As you can see in this next photo, the kitchen tile is a good 1-1.5 inches higher than the hardwoods.  This is a little bit taller than most off-the-shelf thresholds are designed to handle.

In addition, the edge of the kitchen flooring isn’t exactly straight, either.  In this next photo, you can see that the tile edge is pretty straight, but the kitchen subfloors stick out past the edge of the tile in totally uneven ways:

The Floor Guy had made a half-hearted effort.  He had purchased and stained a threshold for us, but he never  got around to installing it.  Several weeks and many attempts to get in touch with him later, I came home to find that he had left this threshold on our front doorstep, and he’d left me a voice mail message saying, “Hey, I’m really busy.  Why don’t you just cut and install this yourself?”  As a side note, anytime I would try to contact The Floor Guy to get him to come finish the job we paid him to do, his excuse was always that he was too busy working on other floors to finish ours.  It’s still not clear to me whether he actually believes this is a good excuse or not.

Anyway, it’s just as well that The Floor Guy didn’t come back to install it – I’m sure I wouldn’t have been happy with his work.  The piece he had bought was clearly insufficient.  It was never designed to be a threshold piece in the first place, and it wasn’t even close to being tall enough:

I also wasn’t impressed with the stain The Floor Guy had chosen.  It didn’t really match the rest of the floors.

So I bought a maple 1×4 and created a second threshold piece designed to raise the first piece up.  Here’s a photo of the 1×4 after I’ve tested some of the stain colors.  I ended up sanding all the stain off the piece The Floor Guy left for us and re-stained it so that it would be a better match.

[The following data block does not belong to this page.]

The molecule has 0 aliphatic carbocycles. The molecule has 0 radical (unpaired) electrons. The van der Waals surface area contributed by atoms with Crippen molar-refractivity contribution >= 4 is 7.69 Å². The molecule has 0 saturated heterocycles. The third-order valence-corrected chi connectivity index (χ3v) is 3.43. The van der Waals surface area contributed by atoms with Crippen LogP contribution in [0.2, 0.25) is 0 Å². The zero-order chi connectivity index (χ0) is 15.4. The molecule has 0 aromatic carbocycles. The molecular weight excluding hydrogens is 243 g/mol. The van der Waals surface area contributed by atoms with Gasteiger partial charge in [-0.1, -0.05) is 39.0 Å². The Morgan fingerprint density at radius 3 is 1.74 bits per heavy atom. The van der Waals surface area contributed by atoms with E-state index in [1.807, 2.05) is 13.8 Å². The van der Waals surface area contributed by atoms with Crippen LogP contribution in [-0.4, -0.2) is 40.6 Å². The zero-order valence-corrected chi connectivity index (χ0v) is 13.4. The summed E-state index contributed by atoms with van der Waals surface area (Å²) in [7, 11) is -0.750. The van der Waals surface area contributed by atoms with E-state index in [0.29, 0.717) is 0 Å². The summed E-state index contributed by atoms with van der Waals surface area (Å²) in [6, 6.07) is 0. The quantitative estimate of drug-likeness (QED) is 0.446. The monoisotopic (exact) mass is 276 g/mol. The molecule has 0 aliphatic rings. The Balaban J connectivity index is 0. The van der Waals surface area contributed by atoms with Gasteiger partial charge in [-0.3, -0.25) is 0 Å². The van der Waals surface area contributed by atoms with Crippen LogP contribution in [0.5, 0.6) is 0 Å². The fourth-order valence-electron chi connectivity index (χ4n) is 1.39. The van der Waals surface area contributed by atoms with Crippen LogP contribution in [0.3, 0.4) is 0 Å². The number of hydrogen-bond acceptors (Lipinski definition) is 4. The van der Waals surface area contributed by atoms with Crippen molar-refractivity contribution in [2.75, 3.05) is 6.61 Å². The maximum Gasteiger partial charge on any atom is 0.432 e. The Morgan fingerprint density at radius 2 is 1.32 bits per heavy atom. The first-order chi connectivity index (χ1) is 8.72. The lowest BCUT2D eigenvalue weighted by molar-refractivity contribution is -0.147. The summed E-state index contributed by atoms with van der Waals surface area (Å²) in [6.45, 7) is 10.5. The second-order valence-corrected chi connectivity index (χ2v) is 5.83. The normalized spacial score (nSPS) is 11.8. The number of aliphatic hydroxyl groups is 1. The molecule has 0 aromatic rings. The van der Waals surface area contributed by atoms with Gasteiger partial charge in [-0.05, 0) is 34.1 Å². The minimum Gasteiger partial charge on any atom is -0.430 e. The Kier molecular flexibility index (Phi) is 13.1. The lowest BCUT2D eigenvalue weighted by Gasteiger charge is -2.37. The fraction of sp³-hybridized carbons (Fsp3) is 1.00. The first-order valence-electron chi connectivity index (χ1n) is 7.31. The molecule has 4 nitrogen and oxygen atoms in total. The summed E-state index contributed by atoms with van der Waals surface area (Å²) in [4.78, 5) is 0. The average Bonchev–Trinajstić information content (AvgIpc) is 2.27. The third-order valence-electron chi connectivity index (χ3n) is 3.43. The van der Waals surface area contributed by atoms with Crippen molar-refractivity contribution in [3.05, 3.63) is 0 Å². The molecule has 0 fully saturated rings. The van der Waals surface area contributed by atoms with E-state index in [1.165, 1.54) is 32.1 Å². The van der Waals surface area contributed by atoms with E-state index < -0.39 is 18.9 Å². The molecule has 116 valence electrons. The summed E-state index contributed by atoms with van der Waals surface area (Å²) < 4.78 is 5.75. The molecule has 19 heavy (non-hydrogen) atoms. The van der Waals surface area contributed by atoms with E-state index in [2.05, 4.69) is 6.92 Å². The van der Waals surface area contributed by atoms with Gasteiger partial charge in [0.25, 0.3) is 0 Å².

Here’s the first piece of the threshold:

And here’s the final product after both pieces are in place:

Installing Base Shoe Moulding

Get ready, folks!  This post will knock your socks off!

Mel and I finally got around to putting the finishing touches on our new hardwood floors this weekend.  After The Floor Guy had “finished” the new floors, we were left with a bunch of gaps to fill around the edges of the room.  All the baseboards were scuffed up and needed a new coat of paint.  Also, the house has settled so much that there are some pretty significant gaps between the baseboards and the floor in some places.  Notice that you can see all the way down into the basement in this photo:

Luckily, my in-laws gave us a great new toy to try out.  It’s an air compressor and a few air nailers (thanks, in-laws!!).  I’ve never used any air tools before.  It always seemed like a tool for pros – something out of my league only the big kids get to play with.  I always thought I’d have a hard time keeping control of one of these things because of my little girl arms.  But it’s actually pretty dang accessible.  Using an air nailer, I spent about 20 minutes doing what would have easily taken me several hours using the old fashioned hammer – AND I ended up with a much cleaner final product.  Pssh.  Hammers are for suckers!

Here’s a couple action shots for you:

And here’s a shot of the finished base shoe:

Pretty neat, huh?

How about you?  Any suckers out their still using hammers?

Plugging the Radiator Holes in the Floor

NOTE: This post was written primarily as a form of therapy to help me cope with what turned out to be an unfortunate business relationship that caused me to flip my lid.  Read with caution.I apologize for the passive anger fueling this post.

Regular readers will recall that we hired The Floor Guy to refinish our floors a while back.  For the most part, we were happy with him and the final product, but there were also several things that we were disappointed with.  In particular, there was one thing The Floor Guy did that was completely asinine (to quote The Roof Guy).

Back when we were still trying to figure out if the floor was worthy of restoration, one thing I was particularly worried about was all of the holes in the floor from the old radiator pipes.  In total, there were six holes, each about 1.5 inches in diameter that would need to be repaired.

When The Floor Guy came over, I asked him about the holes and how he planned to fix them.

“I’ll stick a tree branch in them.”